The following is an excerpt from Summer Brennan’s excellent The Oyster War: the True Story of a Small Farm, Big Politics, and the Future of Wilderness in America, appearing courtesy of Counterpoint Press. Buy the book here.
The road to the oyster farm is paved with the moon-white grit of pulverized oyster shells. There is a gleam to it, and to drive it in the dusk of the dry summer months is to see the dust-coated leaves of the ditch plants take on the powdery luminosity of white moths.
Hugging the edge of the estuary’s northernmost inlet, the narrow lane rises a little above a lush wetland dotted with egrets and blue herons, and then winds down again to the edge of a vast and shining body of water. This is Drakes Estero, what’s been called “the heart of the park.” The air feels different here. In winter or summer, heat or cold, there is an enlivening bite of freshness.I was at the farm one evening in the late summer of 2013 to look for Oscar, one of the farm’s workers. He had given me an unauthorized tour of the planting sites the month before, and I was worried that allowing him to do so had accidentally gotten him fired. Word on the street was that it had. I was initially shocked to hear this, but considering how contentious things had gotten, what with the legal battle and all the national media attention, I suppose I shouldn’t have been surprised at all. For owners Kevin and Nancy Lunny, who by some estimates had already sunk more than a million dollars into their efforts to restore the farm and keep it open, the stakes could not have been higher.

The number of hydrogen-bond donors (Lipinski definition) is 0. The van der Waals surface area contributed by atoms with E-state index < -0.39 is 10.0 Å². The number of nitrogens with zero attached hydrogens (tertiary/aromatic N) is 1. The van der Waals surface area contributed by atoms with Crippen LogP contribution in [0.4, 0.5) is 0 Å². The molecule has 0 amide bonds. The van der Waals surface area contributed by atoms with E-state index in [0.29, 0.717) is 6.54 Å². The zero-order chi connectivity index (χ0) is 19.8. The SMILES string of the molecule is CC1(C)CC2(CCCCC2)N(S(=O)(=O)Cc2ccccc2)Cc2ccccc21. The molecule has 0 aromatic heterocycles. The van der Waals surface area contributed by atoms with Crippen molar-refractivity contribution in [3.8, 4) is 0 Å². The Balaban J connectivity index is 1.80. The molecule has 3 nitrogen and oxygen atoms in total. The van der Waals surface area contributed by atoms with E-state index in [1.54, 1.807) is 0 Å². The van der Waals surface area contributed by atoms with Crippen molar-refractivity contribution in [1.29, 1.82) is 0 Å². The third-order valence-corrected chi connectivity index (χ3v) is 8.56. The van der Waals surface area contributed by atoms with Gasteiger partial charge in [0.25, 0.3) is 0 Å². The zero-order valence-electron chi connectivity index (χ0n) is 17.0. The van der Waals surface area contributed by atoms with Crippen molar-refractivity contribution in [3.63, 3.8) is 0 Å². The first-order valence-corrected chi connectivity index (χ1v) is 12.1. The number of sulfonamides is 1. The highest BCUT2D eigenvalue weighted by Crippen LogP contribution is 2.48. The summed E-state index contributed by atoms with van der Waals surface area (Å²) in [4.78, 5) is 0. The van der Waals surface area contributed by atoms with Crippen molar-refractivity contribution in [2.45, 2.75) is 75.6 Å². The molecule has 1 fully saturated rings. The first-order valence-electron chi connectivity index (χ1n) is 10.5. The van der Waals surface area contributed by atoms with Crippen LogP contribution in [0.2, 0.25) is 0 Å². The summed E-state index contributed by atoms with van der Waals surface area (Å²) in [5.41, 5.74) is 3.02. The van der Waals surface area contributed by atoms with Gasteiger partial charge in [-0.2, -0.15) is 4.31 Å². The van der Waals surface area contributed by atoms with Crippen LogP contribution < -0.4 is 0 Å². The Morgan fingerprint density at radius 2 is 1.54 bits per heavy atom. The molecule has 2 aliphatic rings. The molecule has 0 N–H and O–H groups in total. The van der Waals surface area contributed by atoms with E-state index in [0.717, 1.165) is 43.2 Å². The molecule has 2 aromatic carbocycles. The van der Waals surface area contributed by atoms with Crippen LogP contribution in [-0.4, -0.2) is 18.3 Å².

Like many of the oyster workers, Oscar lived in one of the rundown buildings that made up the farm’s small land-based component—a smattering of sheds, cottages, trailers and pre-fab homes. At least, that is what he told me, though I didn’t know if he still lived there. The buildings were scattered over just about an acre and a half, so I figured it wouldn’t take too long to look.
I pulled up and parked my borrowed, mud-splattered 1991 Toyota station wagon in front of a weatherworn white building. A brightly painted sign exclaimed it to be the “Oyster Shack.” No more than 600 square feet in total, it housed the retail portion of the business in front and the tiny hatchery in back, where the oysters were grown from spat (or “seed”) the size of sand grains. On the wall of an adjacent shed was pinned a large American flag.
The pop radio station I’d been listening to on the drive out had turned to white noise. I switched it off and got out of the car. Read more…